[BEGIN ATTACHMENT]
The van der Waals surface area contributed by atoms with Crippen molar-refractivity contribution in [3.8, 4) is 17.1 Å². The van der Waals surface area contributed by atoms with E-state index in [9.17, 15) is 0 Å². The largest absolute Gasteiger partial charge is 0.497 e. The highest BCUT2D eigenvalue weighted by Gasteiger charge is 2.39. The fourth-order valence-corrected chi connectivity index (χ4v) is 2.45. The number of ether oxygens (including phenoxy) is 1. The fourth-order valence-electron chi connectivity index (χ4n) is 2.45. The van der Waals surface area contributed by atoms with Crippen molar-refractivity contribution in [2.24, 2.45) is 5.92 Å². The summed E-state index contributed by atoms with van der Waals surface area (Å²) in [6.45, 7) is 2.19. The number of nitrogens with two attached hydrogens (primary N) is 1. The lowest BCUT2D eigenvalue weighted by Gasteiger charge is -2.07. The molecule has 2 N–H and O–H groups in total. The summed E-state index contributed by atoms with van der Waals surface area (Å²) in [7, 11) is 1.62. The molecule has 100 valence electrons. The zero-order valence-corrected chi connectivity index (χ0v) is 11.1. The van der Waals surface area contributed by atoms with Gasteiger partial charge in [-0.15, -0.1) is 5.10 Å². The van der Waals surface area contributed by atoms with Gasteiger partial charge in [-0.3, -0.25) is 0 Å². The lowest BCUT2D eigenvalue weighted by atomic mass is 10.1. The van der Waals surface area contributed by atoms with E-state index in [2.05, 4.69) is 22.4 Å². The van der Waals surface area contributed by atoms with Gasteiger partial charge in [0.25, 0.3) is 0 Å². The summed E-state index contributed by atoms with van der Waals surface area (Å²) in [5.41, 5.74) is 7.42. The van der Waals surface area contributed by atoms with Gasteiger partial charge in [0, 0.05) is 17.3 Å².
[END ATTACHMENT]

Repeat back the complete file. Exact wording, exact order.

The van der Waals surface area contributed by atoms with Crippen molar-refractivity contribution in [3.8, 4) is 17.1 Å². The van der Waals surface area contributed by atoms with E-state index in [9.17, 15) is 0 Å². The largest absolute Gasteiger partial charge is 0.497 e. The highest BCUT2D eigenvalue weighted by Gasteiger charge is 2.39. The fourth-order valence-corrected chi connectivity index (χ4v) is 2.45. The number of ether oxygens (including phenoxy) is 1. The fourth-order valence-electron chi connectivity index (χ4n) is 2.45. The van der Waals surface area contributed by atoms with Crippen molar-refractivity contribution in [2.24, 2.45) is 5.92 Å². The summed E-state index contributed by atoms with van der Waals surface area (Å²) in [6.45, 7) is 2.19. The number of nitrogens with two attached hydrogens (primary N) is 1. The lowest BCUT2D eigenvalue weighted by Gasteiger charge is -2.07. The molecule has 2 N–H and O–H groups in total. The summed E-state index contributed by atoms with van der Waals surface area (Å²) in [7, 11) is 1.62. The molecule has 100 valence electrons. The zero-order valence-corrected chi connectivity index (χ0v) is 11.1. The van der Waals surface area contributed by atoms with Gasteiger partial charge in [-0.15, -0.1) is 5.10 Å². The van der Waals surface area contributed by atoms with Gasteiger partial charge in [-0.3, -0.25) is 0 Å². The lowest BCUT2D eigenvalue weighted by atomic mass is 10.1. The van der Waals surface area contributed by atoms with E-state index in [2.05, 4.69) is 22.4 Å². The van der Waals surface area contributed by atoms with Gasteiger partial charge in [0.25, 0.3) is 0 Å². The summed E-state index contributed by atoms with van der Waals surface area (Å²) in [5.41, 5.74) is 7.42. The van der Waals surface area contributed by atoms with Gasteiger partial charge in [0, 0.05) is 17.3 Å².